We're also focusing on a number of geographic markets around the world. For example, we do only about a quarter of our business currently in the developing world, but we expect that to change. In five years, that percentage will be significantly higher because those countries are growing at a faster rate than the rest of the world. We make products they need – machines to help them develop infrastructure and engines to provide power until they have a utility grid in place. Eventually, we expect to do about three-quarters of our business in the developing countries.

Caterpillar has long been a major supporter of worldwide free trade. Are things better than they used to be? Can they be better? What opportunities exist for changing that?

Trade between countries is in far better shape that it used to be. But there's always room for improvement. Caterpillar took the lead 10 years ago in forming the Zero Tariff Coalition, which pushed for zero tariffs for construction and mining machines, and many more products. Zero tariffs were finally adopted five years ago, and implemented earlier this year. Strong companies everywhere, like Caterpillar, are benefiting – because our customers are benefiting. Now, a customer who buys a Cat excavator in Italy, for example, no longer has to pay an inflated price that reflects a tariff.

We've asked the U.S. Trade Representative that two things be considered at the upcoming World Trade Organization meeting in late fall: 1) that the developed countries add engines to the zero tariff list, and 2) that the developing countries begin reducing tariffs on construction and mining equipment.

We're also concerned about the frequent use of unilateral trade sanctions and their use as a United States foreign policy tool. Unilateral sanctions of various types now threaten 75 countries and two thirds of the world's population. These sanctions rarely work and all too often result in the business going to one of our foreign competitors. Statistics from the Institute for International Economics found that in 1995 between 200,000-250,000 U.S. jobs were lost due to unilateral trade sanctions. We are strongly supporting the sanctions reform bills now working their way through Congress.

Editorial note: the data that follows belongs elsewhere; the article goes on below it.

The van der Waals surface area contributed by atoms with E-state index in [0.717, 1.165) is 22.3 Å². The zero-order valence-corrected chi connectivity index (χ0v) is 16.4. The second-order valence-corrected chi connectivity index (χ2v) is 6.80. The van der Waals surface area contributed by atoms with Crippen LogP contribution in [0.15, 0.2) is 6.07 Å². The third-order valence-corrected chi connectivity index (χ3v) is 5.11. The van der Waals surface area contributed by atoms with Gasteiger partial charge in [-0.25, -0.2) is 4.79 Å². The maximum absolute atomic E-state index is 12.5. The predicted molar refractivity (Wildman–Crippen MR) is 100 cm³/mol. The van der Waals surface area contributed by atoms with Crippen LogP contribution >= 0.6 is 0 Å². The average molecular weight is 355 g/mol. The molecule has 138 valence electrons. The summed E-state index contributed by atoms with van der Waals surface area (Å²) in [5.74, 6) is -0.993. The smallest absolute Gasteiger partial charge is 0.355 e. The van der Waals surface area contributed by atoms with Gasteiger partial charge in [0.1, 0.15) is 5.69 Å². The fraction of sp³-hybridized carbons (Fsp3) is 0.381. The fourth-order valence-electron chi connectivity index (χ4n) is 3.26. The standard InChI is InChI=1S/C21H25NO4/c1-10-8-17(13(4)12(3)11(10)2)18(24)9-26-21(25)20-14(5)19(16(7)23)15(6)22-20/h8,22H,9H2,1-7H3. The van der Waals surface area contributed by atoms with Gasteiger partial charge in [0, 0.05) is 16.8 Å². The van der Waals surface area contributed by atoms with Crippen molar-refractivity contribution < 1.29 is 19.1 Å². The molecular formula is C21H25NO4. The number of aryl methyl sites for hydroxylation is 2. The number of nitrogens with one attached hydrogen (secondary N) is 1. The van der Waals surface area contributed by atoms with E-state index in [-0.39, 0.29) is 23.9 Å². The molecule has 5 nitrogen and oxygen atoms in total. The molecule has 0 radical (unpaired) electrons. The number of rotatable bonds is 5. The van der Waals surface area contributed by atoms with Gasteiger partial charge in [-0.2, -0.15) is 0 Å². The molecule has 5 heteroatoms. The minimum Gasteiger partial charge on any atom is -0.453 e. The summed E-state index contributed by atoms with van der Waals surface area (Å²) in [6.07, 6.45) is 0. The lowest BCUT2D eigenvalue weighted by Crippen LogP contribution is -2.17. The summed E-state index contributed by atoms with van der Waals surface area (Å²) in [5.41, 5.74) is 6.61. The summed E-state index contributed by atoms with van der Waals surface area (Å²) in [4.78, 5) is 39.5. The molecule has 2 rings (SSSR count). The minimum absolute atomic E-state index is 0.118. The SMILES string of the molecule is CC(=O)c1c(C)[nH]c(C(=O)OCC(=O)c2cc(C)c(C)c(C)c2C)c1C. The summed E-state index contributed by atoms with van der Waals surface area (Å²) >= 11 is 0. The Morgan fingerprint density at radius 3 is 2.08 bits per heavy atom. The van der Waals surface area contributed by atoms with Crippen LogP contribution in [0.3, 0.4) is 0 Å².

For a period of many years, Caterpillar had a very low profile in the Peoria area. To a certain extent, that's changed. Why?

I don't know that our public philosophy has changed that much. We've always been very actively involved in the Peoria area, doing the sort of things that we thought would help to improve the quality of life here. After all, many of our employees make their home here, and we certainly want them to enjoy being here. We have become more visible, I think, because we wanted our employees to know that the company cared very much about the community and wanted to make it a better place. We think education, health and human services, cultural and recreational activities are important elements of Peoria. Our employees agree — they gave $1 million this past year in gifts to those kinds of activities, gifts that qualified for matching funds. Frankly, we like Peoria very much. We think it has most of the advantages of a much bigger city without the disadvantages.

Peoria has been Caterpillar's home for a long time. You're a very big corporation in a relatively small metropolitan area. Does that work?